London’s newest green building, the ‘Crystal’, is being built by Siemens as a centre for urban sustainability and was recently topped out by London’s Mayor Boris Johnson. This landmark green building will showcase the latest energy-efficiency technologies from around the world and act as a knowledge hub for sustainable urban engineering.
|Spreading the energy-innovation message — Siemens’ Crystal building in London opens this Summer.|
Shaped like a crystal, the building will open this Summer at Royal Victoria Docks, close to the Olympic Park. The £30 million building has been described as a flagship for the Mayor of London’s planned Green Enterprise District — 48 km2 of land stretching across six East London boroughs and is intended to position the capital as a centre for low-carbon business.
The Crystal will be the prime example of an energy-efficient building for many businesses around the world, containing office space for over a hundred desks for professionals to share knowledge and collaborate on sustainable-city projects, but it will principally be a visitor attraction showcasing the best in the world’s technological advances in urban sustainability.
Key technologies utilised in The Crystal include high-performance glazing across the entire façade of the 7000 m2 building, 1580 efficient crystalline photovoltaic panels on the roof, energy-efficient lighting and smart metering, rainwater harvesting, water-efficient appliances and ground-source heat pumps.
The green technologies implemented in the Crystal, The Guardian headquarters and RES Group’s Beaufort Court will help inform future sustainable design and improve the overall energy efficiency of modern architecture. Projects such as these give a strong message to commercial businesses to embed energy efficiency and low-carbon design into their growth strategies.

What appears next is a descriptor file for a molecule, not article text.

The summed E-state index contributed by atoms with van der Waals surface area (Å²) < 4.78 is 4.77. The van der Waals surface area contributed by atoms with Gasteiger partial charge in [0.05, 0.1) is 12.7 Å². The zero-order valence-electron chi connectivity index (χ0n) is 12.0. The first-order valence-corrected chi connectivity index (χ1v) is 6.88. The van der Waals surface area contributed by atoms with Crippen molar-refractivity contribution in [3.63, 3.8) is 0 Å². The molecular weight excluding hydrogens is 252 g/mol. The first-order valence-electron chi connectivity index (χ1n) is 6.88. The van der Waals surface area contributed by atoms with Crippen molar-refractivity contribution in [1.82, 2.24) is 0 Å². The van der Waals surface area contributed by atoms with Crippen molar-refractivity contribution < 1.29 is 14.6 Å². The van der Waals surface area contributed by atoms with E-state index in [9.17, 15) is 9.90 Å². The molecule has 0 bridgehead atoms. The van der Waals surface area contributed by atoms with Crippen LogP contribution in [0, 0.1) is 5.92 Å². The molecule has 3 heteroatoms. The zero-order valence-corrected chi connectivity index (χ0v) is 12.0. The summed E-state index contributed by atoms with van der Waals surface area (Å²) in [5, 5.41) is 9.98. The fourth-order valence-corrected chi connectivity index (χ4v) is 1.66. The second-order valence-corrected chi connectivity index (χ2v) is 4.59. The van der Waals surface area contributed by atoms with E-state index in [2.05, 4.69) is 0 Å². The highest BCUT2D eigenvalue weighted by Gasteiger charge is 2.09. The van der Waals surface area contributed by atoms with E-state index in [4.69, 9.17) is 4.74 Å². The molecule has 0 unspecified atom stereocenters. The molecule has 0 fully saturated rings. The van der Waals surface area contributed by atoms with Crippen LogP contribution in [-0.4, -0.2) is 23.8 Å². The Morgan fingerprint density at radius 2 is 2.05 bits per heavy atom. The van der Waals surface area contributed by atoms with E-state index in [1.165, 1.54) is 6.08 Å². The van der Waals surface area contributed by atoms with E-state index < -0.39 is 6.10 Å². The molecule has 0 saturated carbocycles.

There is also huge potential for energy efficiency in buildings that have already been built without the benefit of good sustainable design. The energy-saving potential for existing buildings through retrofitting is 15 to 30%, and the UK building retrofit market is expected to increase from a £200 billion to £500 billion industry over the next 40 years, according to the Institute for Sustainability.
The recently established Energy Efficiency Deployment Office (EEDO) has been set up to drive a step change in energy efficiency. The EEDO is in the process of developing the Government’s energy-efficiency strategy (to be published by the end of 2012), including identifying further potential for energy efficiency and implementing efficiency initiatives.
One initiative is ‘The BIG energy upgrade programme’ launched earlier this year, which is a large-scale project to deliver the installation of energy-efficiency measures and renewable energy to houses in Yorkshire and the Humber. The evidence derived from these retrofit installations will support the activities of the EEDO and hopefully see the roll-out of nationwide schemes.
Overall, the increased push by Government and businesses to improve energy efficiency will lead to a direct increase in career opportunities within the built environment and energy jobs market, including planners, architects, engineers, energy managers and facilities managers.
Vicky Kenrick is marketing assistant with Allen & York.